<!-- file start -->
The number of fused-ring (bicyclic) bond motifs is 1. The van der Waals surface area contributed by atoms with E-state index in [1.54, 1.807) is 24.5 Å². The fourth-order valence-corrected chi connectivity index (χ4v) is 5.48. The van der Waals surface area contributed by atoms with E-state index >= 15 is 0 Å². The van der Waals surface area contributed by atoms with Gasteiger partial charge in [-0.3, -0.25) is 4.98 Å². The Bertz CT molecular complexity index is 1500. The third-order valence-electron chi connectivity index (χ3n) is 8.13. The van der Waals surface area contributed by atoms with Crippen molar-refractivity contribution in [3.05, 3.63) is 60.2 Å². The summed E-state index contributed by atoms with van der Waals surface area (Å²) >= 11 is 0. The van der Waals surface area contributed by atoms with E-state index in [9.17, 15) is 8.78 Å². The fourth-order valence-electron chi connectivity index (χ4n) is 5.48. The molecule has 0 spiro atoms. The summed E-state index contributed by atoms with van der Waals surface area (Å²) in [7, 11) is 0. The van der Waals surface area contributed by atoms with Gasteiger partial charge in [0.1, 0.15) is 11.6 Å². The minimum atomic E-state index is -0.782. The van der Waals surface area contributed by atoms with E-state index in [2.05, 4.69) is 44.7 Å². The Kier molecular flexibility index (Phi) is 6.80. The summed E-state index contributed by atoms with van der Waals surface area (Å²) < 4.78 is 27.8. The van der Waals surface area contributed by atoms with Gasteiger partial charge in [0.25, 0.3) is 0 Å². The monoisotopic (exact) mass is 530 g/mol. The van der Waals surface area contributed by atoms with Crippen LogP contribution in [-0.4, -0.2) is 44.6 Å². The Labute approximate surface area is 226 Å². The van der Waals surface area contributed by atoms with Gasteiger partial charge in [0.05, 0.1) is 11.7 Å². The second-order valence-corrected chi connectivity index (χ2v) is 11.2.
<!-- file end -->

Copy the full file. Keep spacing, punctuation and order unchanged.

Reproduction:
The number of fused-ring (bicyclic) bond motifs is 1. The van der Waals surface area contributed by atoms with E-state index in [1.54, 1.807) is 24.5 Å². The fourth-order valence-corrected chi connectivity index (χ4v) is 5.48. The van der Waals surface area contributed by atoms with E-state index >= 15 is 0 Å². The van der Waals surface area contributed by atoms with Gasteiger partial charge in [-0.3, -0.25) is 4.98 Å². The Bertz CT molecular complexity index is 1500. The third-order valence-electron chi connectivity index (χ3n) is 8.13. The van der Waals surface area contributed by atoms with Crippen molar-refractivity contribution in [3.05, 3.63) is 60.2 Å². The summed E-state index contributed by atoms with van der Waals surface area (Å²) >= 11 is 0. The van der Waals surface area contributed by atoms with E-state index in [9.17, 15) is 8.78 Å². The fourth-order valence-electron chi connectivity index (χ4n) is 5.48. The molecule has 0 spiro atoms. The summed E-state index contributed by atoms with van der Waals surface area (Å²) in [7, 11) is 0. The van der Waals surface area contributed by atoms with Gasteiger partial charge in [0.1, 0.15) is 11.6 Å². The minimum atomic E-state index is -0.782. The van der Waals surface area contributed by atoms with E-state index in [2.05, 4.69) is 44.7 Å². The Kier molecular flexibility index (Phi) is 6.80. The summed E-state index contributed by atoms with van der Waals surface area (Å²) < 4.78 is 27.8. The van der Waals surface area contributed by atoms with Gasteiger partial charge in [0.25, 0.3) is 0 Å². The monoisotopic (exact) mass is 530 g/mol. The van der Waals surface area contributed by atoms with Crippen LogP contribution in [-0.4, -0.2) is 44.6 Å². The Labute approximate surface area is 226 Å². The van der Waals surface area contributed by atoms with Gasteiger partial charge in [0.05, 0.1) is 11.7 Å². The second-order valence-corrected chi connectivity index (χ2v) is 11.2.